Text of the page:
Most everyone knows the basic story from having seen David Lean's magnificent film. But Lean's "Doctor Zhivago" is not Pasternak's. The film deviates too much from the novel for seeing the movie to be a substitute for reading the book. The biggest discrepancy is in the character of Zhivago, who in the book is less heroic and more feckless than he is in the movie. In turning such a sweeping novel as DOCTOR ZHIVAGO into a film, numerous cuts and simplifications are of course necessary. But, for me, the movie's omission of Zhivago's third wife Marina, the daughter of a house porter, is inexcusable. And hence, in the book, Zhivago abandons not only his "legal" wife Tonya and their children -- for Lara, the natural, irrational love of his life -- but he also abandons his third wife Marina and their children -- because family life becomes too much for him (in other words, he is too selfish).

The centerpiece of the story, of course, tracks the tumultuous times in Russia of World War I, the Russian Revolution, and then the Russian Civil War. There is violence, rebellion, famine, and typhus. Families are splintered and lives are transformed . . . and many end prematurely.

To me, the story sprawls too much. Worse, it relies too much on extraordinary, almost divine, coincidences. I marked seven such coincidences, and in doing so I did not count such things as the improbable multiple roles of Kamorovsky -- as the lawyer who drove the boy Yura Zhivago's father to suicide, who also was the lawyer for Lara's mother who then seduced Lara, and who in later years suddenly showed up to save Lara and her daughter. And then there is the feckless character of Zhivago.

What redeems the novel, for me, is its exploration of "the accursed questions" ("prokliatye voprosy" in Dostoevsky's phrase), namely, the ultimate questions of human existence--the nature of man, the existence of God, the problems of evil, the looming omnipresence of death, and the meaning of life. Some of Pasternak's philosophizing seems fatuous to me, and some of it is inscrutable. But much of it is more or less on the mark, and at least he is writing in the grand tradition of Dostoevsky and Tolstoy.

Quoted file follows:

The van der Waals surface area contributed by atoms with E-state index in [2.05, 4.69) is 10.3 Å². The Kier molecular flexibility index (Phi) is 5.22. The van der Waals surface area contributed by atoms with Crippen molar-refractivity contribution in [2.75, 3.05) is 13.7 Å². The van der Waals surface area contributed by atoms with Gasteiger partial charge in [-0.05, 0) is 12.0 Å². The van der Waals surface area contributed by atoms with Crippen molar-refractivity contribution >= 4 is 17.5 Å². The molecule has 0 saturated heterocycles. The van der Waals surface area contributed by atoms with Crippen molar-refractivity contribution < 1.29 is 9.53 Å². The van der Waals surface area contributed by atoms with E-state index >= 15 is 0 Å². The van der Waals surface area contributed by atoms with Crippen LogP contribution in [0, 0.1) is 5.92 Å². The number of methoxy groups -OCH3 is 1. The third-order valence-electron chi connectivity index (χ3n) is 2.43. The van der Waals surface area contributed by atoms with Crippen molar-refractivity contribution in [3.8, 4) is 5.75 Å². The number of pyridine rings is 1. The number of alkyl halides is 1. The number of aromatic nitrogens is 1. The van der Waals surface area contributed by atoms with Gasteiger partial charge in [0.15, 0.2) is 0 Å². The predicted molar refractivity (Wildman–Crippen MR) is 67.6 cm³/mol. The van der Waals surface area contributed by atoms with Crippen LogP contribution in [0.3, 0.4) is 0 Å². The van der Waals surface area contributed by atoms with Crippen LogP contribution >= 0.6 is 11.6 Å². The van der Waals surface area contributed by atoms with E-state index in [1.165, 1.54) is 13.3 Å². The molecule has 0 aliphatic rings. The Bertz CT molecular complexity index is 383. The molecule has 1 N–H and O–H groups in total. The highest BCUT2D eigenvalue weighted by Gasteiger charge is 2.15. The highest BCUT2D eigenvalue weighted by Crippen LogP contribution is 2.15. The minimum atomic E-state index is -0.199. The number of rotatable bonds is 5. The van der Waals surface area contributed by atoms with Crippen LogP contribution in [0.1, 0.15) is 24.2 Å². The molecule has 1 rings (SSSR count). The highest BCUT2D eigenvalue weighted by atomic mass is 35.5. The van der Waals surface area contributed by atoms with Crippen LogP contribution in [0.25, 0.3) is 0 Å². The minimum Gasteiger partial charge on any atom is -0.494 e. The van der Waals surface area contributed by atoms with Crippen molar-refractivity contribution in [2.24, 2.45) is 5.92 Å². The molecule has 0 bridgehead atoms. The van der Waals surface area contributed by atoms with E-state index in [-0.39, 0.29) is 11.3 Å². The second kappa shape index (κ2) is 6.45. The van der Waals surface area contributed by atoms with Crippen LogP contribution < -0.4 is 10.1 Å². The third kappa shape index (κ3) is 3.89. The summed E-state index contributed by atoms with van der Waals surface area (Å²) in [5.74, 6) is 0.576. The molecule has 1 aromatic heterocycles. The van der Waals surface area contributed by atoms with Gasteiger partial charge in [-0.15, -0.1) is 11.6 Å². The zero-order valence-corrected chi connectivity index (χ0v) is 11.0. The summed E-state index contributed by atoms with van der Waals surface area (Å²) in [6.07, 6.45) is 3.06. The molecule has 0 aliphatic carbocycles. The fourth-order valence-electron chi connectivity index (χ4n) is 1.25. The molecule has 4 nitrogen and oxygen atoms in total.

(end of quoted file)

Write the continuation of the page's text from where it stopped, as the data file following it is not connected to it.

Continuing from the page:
Another notable aspect of the novel is its meditations on the Russian Revolution. Paternak was ambivalent about it, and sufficiently critical of it and the Communist state it brought about that the novel could not be published in the Soviet Union until thirty years after it first was published in 1957 (in an Italian translation). Moreover, he was not allowed to accept the Nobel Prize when it was awarded him in 1958. What, then, did Pasternak think of the Russian Revolution? In the words of one of his characters, "History will sort it all out."

A few words about this edition, in which the translation is by Richard Pevear and Larissa Volokhonsky: The prose is among the most "modern" that I have encountered in my ongoing traversal of Russian literature in translation (a reprise of sorts of that college course decades ago). As much as Pasternak reminds me, alternately, of Dostoevsky and then of Tolstoy, his prose, at least as rendered here, is more straightforward, more modern. Is that because of Pevear and Volokhonsky? Or is it Pasternak? This edition is footnoted, with twenty pages of endnotes collected at the back of the book. They are excellent, not only because they are informative but also because they are judicious, in that P&V do not go overboard annotating everything that might not be known to the average high school graduate. In addition, however, I for one would have appreciated a listing of the numerous characters (a who's who or dramatis personae), including all the variations of each character's Russian name.
  • Erthai
I just finished Boris Pasternak’s novel, “Doctor Zhivago,” and I’m a bit wrecked. I had to lie down after finishing. This was a re-reading after too many years. It is one of my all-time favorites, so highest recommendation! I’d forgotten how excellent it is. I always enjoy a good nexus, and here the nexus is my love of history, especially the end of the Romanov Dynasty, Russian Revolution of 1917, and gorgeous writing. This translation is from 2014 and it is wonderful. Yes, the movie is sublime, but the book is even better. I want to run away to Siberia now. Forward my mail to Varykino.